During the last decade and a half of militant extremism with global ambitions, asymmetric warfare has been a much-ballyhooed concept sometimes alleged to give the weaker belligerent an inherent, automatic advantage.
But this is a gross oversimplification, and when it takes root in the minds of those threatened by and opposing terrorism, it can become a self-defeating distortion of the truth. Asymmetric warfare goes both ways in conflicts between peers, near-peers, and non-peers alike; and the U.S. and our global partners should constantly be using innovative asymmetry to our own advantage, in every contest of wills we face.
Joint Publication (JP) 1-02, Department of Defense Dictionary of Military and Associated Terms, defines asymmetric like this: “In military operations the application of dissimilar strategies, tactics, capabilities, and methods to circumvent or negate an opponent’s strengths while exploiting his weaknesses.” Asymmetric warfare is nothing magical. The application of dissimilar strategies, tactics, capabilities, and methods is commonsense common practice in every kind of competition, including armed conflict, and it always has been.
Since that is true, it is striking that JP 1-02 had no definition of asymmetric at all until the definition was first introduced in 2012’s brand new JP 3-15.1, Counter-Improvised Explosive Device Operations. JP 3-15.1 is a doctrine document produced only after terrorists and insurgents in Iraq and Afghanistan had demonstrated both the ingenuity and the capability to develop and employ improvised weapon systems whose strategic effects sometimes far surpass their tactical impact, despite relatively small investments. But the fact that it took that painful experience to add the word asymmetric to our military lexicon should tell us that we are selling ourselves short, even if it is only because we have gotten too comfortable thinking of ourselves as the biggest kid on the block and the odds-on favorite.
Iraq and Afghanistan were the proving grounds for a new generation of IED tactics, including the way in which IED attacks have been staged, recorded, and then broadcast for all the world to see. Those tactics allowed Al Qaeda and the Afghan Taliban to deliver their own version of “shock and awe,” with devastating direct results for far too many of our American warriors and troubling indirect results for all Americans watching. The barbarous recordings of the beheadings of one civilian at a time are intended to have the same asymmetric strategic impact. How should we respond? By fighting our enemies just as asymmetrically as they fight us.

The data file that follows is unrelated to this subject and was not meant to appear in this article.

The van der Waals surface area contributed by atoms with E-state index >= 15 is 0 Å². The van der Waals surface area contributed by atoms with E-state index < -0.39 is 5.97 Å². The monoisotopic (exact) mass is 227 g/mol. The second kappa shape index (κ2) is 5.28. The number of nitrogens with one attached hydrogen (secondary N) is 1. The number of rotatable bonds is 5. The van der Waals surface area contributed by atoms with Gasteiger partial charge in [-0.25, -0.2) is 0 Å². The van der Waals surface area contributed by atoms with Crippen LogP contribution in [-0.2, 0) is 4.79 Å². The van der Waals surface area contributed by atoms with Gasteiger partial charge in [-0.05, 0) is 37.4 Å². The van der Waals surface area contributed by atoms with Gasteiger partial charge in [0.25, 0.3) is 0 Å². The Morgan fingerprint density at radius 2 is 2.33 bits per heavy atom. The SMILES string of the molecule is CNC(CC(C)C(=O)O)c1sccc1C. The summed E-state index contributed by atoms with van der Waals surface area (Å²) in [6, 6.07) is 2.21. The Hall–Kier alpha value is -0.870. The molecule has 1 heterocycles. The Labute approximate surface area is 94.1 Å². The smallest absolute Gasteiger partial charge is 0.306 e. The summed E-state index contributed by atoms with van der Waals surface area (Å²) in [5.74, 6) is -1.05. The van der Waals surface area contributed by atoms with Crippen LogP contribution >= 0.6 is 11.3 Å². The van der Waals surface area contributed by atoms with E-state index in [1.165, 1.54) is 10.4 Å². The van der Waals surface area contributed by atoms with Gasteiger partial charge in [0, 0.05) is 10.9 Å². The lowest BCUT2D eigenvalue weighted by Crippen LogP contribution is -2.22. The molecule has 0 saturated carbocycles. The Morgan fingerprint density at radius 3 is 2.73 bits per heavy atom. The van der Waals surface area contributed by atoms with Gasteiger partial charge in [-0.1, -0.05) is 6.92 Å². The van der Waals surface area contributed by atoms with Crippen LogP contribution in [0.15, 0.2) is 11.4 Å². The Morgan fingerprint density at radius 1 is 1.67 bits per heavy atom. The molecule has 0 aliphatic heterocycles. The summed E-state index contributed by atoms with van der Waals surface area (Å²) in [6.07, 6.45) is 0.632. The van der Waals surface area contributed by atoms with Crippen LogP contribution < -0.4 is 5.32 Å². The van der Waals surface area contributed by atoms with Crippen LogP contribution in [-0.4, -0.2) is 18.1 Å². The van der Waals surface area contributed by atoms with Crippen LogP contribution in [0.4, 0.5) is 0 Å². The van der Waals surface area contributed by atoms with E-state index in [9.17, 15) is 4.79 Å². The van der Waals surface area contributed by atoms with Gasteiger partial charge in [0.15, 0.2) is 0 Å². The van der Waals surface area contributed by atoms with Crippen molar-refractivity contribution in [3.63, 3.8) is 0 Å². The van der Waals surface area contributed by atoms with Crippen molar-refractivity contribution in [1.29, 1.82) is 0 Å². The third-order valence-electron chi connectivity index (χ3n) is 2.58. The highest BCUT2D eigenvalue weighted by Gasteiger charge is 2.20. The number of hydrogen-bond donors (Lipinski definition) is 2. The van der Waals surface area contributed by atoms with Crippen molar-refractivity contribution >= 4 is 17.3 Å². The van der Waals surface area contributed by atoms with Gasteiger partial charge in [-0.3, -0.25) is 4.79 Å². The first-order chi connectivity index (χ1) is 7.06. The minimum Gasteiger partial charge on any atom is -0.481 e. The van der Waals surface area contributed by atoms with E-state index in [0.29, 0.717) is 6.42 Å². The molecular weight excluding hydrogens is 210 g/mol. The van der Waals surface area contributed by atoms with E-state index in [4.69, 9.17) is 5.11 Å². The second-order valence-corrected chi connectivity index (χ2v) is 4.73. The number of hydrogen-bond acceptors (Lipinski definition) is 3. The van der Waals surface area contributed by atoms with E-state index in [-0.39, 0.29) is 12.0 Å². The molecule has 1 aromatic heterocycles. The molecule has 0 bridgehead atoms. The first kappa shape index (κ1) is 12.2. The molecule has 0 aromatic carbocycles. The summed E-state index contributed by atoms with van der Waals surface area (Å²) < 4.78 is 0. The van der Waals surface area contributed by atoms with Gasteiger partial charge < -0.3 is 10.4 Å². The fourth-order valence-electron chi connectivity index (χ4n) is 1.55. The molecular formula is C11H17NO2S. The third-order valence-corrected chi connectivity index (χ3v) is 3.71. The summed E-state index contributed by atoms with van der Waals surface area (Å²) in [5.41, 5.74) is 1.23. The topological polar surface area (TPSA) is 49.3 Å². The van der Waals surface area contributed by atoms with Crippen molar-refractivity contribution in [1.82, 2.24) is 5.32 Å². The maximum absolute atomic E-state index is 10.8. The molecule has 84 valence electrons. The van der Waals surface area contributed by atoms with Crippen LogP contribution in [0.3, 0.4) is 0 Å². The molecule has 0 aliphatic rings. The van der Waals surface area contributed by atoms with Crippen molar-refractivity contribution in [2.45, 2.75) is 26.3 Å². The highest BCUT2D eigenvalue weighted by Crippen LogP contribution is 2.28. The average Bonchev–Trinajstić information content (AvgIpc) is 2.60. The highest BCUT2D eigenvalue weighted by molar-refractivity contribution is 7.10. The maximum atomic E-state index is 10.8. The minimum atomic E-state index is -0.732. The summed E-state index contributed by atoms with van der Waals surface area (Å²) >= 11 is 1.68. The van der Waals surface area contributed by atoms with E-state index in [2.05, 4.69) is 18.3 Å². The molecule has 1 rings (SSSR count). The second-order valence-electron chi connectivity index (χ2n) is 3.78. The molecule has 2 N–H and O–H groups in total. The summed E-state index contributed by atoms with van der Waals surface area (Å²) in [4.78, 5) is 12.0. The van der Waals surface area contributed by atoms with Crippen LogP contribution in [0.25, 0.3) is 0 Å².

Asymmetry and The American Way Of War
In his groundbreaking 1973 book by the same name, Russell Weigley described The American Way of War as one of attrition and annihilation. During the Revolutionary War, Americans fought from a relative absolute position of weakness, and had to apply lots of asymmetric creativity to do that. Increasingly, however, Americans have been able to fight from a relative absolute position of strength, in a way that has overwhelmed the ability of our enemies to fight back. But even this is asymmetric, whether we call it that or not. In that transition from weakness to strength and beyond, Americans first relied on the sheer asymmetric weight of numbers pushed out by a logistics machine with no equal. Think World Wars I and II. Later – and outside the scope of Weigley’s treatise – Americans relied on the sheer asymmetric superiority of capabilities pushed out by that same machine. Think Gulf War I, and especially the early stages of Gulf War II.
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